The United Shoe Machinery Company

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"United Shoe Machinery Building, Federal St., under construction," 1929. In 1929, a new Art Deco corporate headquarters was built in Boston, Massachusetts. Courtesy of the Boston Public Library, Leslie Jones Collection via Digital Commonwealth.

Interestingly, shoe manufacturers did not have the option of purchasing the machines that would produce and combine the components of each shoe. Companies instead were required to rent machines from the manufacturers, who retained patents for these inventions. This structure allowed the innovators of the shoemaking industry, such as McKay and Goodyear, Jr., to receive a steady flow of royalties from each shoe produced in factories that rented their technologies.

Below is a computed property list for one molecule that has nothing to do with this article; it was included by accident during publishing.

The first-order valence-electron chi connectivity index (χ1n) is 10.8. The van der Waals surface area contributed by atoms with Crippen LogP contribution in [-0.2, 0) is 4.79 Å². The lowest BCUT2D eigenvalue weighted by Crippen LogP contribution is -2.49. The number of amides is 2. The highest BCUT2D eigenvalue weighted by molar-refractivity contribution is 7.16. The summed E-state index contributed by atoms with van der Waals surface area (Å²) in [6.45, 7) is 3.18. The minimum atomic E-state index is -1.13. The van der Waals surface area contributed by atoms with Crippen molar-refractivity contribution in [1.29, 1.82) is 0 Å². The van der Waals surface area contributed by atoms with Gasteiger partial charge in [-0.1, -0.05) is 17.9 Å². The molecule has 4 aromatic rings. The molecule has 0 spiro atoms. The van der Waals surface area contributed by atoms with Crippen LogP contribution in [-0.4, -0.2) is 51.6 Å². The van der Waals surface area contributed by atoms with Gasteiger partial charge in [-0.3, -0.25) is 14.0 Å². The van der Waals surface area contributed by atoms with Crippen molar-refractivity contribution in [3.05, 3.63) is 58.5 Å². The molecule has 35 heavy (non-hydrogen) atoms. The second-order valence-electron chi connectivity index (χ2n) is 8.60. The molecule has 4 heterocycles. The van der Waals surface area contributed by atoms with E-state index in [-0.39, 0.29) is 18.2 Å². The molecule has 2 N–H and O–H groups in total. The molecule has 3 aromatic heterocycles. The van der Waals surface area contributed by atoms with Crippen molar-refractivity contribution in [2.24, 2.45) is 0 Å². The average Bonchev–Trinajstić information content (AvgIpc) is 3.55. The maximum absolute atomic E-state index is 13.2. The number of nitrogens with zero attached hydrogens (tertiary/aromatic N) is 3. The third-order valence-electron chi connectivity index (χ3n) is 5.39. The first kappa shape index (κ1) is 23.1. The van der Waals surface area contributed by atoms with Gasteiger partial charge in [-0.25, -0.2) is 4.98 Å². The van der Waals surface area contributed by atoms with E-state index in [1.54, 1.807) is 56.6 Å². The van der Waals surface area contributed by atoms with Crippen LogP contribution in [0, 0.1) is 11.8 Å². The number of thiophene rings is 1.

In 1899, the machine-leasing companies of Goodyear and McKay merged to found the United Shoe Machinery Company (USMC) of Beverly, Massachusetts.

The USMC owned seventy percent of patents for shoe-manufacturing machinesa position that eventually led them to monopoly status. In 1913, the United States government tried to break up this monopolization and sued the company in an antitrust lawsuit that was eventually brought before the US Supreme Court. The suit, United States v. Winslow, failed. Through a series of mergers, the USMC is now part of the Black & Decker Corporation.